Yes and Yes. All glass has naturally occurring UV inhibitors but we are not adding additional filtration as some amount of UV is known to be beneficial, the primary function of the glass lens is to aid in heat retention and evacuation (air cooled).

Clear glass does result in slightly reduced light due to the lambertian refraction effect. The amount depends on the lamp type, glass thickness, shape of reflector and reflective materials.

No, all ETL listed reflectors are tested without air flow being present. However the primary function of an air cooled is to induce air flow and evacuate the heated ambient air.

This primarily depends upon the ballast type (magnetic vs electronic) and also the lamp type (HPS vs Probe Start MH). Some magnetic ballasts can use “long range ignitors” for up to 50’, and most Electronic ballasts reliably fire lamp at lengths above 50’.

Higher voltage operation reduced the amperage consumption. However we all pay for electricity by the Watt. There is no effective power savings in operating 240v vs 120v.

Look at your local power bill for the rate per KW (kilowatt), per hour. Example if you pay .10$ per KW it will cost you .10$ to operate a 1000w system for 1 hour (note: all systems have a certain % of efficiency loss. Typical 1000w ballast / lamp actually consume approx 1080w)

Look at the extension cord ANSI rating for maximum wattage / amperage allowed. Never exceed or operate at maximum load rating of an extension cord.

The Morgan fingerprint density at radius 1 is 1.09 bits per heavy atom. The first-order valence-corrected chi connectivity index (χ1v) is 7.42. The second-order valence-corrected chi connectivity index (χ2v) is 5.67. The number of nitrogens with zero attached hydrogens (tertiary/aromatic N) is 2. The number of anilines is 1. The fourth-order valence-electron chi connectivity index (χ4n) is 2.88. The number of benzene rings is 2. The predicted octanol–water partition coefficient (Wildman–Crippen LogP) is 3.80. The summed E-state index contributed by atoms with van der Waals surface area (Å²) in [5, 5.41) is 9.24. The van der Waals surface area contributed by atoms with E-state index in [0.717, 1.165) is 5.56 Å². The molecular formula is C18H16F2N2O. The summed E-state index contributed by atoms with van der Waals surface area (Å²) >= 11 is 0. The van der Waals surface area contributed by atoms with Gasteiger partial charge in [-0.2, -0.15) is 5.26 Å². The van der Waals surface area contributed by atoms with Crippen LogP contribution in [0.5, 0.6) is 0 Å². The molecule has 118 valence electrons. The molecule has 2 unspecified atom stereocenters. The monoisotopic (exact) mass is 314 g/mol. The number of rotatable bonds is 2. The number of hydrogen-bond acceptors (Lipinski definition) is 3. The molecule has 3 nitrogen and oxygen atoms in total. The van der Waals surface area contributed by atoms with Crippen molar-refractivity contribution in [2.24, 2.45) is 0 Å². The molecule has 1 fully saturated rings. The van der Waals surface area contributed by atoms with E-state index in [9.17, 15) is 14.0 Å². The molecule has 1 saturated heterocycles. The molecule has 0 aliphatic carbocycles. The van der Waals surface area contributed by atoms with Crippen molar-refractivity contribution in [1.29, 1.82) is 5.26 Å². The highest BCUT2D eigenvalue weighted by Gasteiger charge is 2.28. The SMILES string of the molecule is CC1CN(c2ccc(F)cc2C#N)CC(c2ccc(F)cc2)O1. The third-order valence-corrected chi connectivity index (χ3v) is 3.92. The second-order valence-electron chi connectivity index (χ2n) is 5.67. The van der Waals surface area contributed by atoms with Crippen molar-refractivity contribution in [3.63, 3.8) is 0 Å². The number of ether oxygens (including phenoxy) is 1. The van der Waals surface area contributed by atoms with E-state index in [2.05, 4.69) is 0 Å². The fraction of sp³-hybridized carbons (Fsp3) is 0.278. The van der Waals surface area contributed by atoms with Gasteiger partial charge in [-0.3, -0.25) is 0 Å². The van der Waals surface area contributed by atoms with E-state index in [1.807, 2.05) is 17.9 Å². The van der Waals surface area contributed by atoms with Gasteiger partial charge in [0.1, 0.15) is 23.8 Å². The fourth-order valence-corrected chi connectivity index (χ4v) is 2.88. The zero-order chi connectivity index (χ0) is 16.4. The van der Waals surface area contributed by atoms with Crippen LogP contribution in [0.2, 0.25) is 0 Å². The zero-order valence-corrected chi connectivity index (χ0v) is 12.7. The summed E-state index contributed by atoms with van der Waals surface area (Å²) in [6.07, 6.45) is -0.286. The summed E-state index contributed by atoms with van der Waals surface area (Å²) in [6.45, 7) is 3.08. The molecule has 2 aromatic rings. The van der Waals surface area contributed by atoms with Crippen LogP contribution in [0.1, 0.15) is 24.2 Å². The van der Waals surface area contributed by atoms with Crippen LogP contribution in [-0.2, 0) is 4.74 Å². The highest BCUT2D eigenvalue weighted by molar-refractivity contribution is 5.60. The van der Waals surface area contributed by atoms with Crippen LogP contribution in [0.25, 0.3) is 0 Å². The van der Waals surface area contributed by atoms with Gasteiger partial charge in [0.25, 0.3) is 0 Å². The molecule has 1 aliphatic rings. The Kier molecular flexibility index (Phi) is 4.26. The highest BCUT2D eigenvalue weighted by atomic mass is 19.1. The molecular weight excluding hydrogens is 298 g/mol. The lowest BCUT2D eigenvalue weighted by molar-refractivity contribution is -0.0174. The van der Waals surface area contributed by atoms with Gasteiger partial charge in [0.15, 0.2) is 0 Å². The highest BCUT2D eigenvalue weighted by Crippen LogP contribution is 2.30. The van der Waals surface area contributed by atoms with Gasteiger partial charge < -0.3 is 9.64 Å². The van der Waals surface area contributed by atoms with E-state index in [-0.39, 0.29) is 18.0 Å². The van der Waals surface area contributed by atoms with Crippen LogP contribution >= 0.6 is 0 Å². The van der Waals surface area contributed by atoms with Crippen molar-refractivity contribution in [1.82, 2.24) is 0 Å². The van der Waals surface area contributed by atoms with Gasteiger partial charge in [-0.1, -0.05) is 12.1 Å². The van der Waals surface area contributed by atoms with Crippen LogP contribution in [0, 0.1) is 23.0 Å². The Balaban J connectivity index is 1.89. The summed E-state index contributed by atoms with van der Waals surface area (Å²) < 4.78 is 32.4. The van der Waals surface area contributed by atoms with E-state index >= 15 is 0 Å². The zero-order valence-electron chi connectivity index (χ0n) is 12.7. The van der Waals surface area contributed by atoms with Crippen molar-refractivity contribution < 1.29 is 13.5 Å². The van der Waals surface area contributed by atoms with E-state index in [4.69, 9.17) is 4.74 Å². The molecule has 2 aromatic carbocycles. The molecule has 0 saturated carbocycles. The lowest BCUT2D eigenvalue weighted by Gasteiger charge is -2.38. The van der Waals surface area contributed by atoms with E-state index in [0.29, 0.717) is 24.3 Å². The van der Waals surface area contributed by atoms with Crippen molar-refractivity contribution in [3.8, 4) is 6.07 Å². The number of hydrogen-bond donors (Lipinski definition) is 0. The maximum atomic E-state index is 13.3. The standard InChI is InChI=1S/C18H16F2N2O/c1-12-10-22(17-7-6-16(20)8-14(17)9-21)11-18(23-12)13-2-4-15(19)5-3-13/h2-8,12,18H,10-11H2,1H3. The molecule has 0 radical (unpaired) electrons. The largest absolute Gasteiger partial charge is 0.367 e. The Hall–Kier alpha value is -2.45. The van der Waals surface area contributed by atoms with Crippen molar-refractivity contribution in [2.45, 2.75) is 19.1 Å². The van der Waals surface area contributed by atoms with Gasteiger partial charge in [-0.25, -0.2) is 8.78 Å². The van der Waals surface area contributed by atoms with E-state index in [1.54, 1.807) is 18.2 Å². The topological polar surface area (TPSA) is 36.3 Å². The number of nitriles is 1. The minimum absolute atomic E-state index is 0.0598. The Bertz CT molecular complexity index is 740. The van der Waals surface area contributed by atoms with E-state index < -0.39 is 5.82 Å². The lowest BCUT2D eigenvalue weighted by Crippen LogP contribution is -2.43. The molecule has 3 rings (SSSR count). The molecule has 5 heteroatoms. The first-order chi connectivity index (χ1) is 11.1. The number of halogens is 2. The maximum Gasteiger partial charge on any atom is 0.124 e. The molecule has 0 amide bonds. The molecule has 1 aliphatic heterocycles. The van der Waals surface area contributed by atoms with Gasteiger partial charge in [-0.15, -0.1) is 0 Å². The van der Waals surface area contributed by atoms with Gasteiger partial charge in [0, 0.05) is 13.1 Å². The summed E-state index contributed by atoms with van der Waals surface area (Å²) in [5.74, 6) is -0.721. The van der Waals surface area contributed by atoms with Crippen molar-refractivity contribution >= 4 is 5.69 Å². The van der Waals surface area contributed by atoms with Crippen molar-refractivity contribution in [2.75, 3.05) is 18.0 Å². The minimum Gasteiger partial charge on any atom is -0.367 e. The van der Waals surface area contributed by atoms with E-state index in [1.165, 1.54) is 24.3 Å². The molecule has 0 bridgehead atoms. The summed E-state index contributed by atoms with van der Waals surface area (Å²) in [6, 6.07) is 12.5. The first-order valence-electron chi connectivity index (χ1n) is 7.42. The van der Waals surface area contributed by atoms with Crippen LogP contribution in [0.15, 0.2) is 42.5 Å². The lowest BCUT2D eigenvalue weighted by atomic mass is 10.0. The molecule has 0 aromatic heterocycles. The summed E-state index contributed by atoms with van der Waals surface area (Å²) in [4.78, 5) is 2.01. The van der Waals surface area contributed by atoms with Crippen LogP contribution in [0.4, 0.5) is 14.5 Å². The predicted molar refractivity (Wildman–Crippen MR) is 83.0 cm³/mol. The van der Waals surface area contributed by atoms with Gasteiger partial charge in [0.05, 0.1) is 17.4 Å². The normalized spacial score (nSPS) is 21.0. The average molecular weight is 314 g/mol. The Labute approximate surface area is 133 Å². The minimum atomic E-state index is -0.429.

Ensure fixture is not powered & lamp has been allowed sufficient time to cool. Use a clean dry cloth and gently wipe the outer jacket of the lamp.

No, some ballast may be 120v only, or 120v/240v or true Quad voltage 120v/208v/240v/277v. Depending on fixture type a licensed electrician may be required to alter the voltages. Altering voltages may potentially void ETL rating and warranty. Certain Electronic ballast are “intellivolt” and do not require internal wiring modification to operate at different voltages. Please refer to your individual product for appropriate markings and operation instruction.

Color Rendering Index is a subjective measurement of how well a lamp source renders colors. A measurement of the degree of color- shift an object undergoes when illuminated by a light source when compared to a reference source of comparable color temperature. Incandescent light is assumed to have a CRI of around 100 so it will render all colors correctly. MH only has a CRI of about 70, so only 70% of colors will be rendered correctly. HPS has a CRI of 22.

Color Temperature is not how hot the lamp is. Color temperature is the relative whiteness of a piece of tungsten steel heated to that temperature in degrees Kelvin. HPS has a warm (red) color temperature of around 2700K as compared to MH at 4200K, which has a cool (blue) color temperature.

What is important to remember about these two terms is that CRI readings, of two sources, can only be compared if their color temperature is equal. You cannot compare the CRI of HPS (CRI=22) vs. Metal Halide (CRI=70) because the color temperatures are dif erent (2200K vs. 4500K).